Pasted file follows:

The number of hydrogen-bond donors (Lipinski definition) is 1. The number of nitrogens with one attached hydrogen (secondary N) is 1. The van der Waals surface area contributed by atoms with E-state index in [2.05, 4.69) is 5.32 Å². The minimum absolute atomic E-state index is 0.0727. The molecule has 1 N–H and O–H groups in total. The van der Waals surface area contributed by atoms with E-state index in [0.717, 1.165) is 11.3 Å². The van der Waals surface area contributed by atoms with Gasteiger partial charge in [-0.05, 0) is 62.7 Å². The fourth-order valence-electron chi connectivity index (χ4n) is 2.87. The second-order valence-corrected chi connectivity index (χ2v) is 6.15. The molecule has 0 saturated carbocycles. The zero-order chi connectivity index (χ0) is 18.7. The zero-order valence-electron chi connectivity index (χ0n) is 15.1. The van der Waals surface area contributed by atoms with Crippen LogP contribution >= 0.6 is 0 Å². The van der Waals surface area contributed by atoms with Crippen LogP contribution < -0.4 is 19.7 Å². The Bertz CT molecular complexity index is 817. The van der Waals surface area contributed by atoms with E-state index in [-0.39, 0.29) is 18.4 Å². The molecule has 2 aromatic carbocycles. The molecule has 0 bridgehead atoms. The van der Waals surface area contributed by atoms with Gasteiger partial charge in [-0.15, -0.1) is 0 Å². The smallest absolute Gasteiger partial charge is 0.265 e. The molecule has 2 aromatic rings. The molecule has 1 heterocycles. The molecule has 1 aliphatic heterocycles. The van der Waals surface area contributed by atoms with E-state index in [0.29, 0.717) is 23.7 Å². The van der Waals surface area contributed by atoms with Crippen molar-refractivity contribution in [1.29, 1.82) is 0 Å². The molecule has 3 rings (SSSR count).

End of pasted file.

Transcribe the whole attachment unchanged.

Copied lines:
The number of hydrogen-bond donors (Lipinski definition) is 1. The number of nitrogens with one attached hydrogen (secondary N) is 1. The van der Waals surface area contributed by atoms with E-state index in [2.05, 4.69) is 5.32 Å². The minimum absolute atomic E-state index is 0.0727. The molecule has 1 N–H and O–H groups in total. The van der Waals surface area contributed by atoms with E-state index in [0.717, 1.165) is 11.3 Å². The van der Waals surface area contributed by atoms with Gasteiger partial charge in [-0.05, 0) is 62.7 Å². The fourth-order valence-electron chi connectivity index (χ4n) is 2.87. The second-order valence-corrected chi connectivity index (χ2v) is 6.15. The molecule has 0 saturated carbocycles. The zero-order chi connectivity index (χ0) is 18.7. The zero-order valence-electron chi connectivity index (χ0n) is 15.1. The van der Waals surface area contributed by atoms with Crippen LogP contribution >= 0.6 is 0 Å². The van der Waals surface area contributed by atoms with Crippen LogP contribution < -0.4 is 19.7 Å². The Bertz CT molecular complexity index is 817. The van der Waals surface area contributed by atoms with E-state index in [-0.39, 0.29) is 18.4 Å². The molecule has 2 aromatic carbocycles. The molecule has 0 bridgehead atoms. The van der Waals surface area contributed by atoms with Gasteiger partial charge in [-0.15, -0.1) is 0 Å². The smallest absolute Gasteiger partial charge is 0.265 e. The molecule has 2 aromatic rings. The molecule has 1 heterocycles. The molecule has 1 aliphatic heterocycles. The van der Waals surface area contributed by atoms with E-state index in [0.29, 0.717) is 23.7 Å². The van der Waals surface area contributed by atoms with Crippen molar-refractivity contribution in [1.29, 1.82) is 0 Å². The molecule has 3 rings (SSSR count).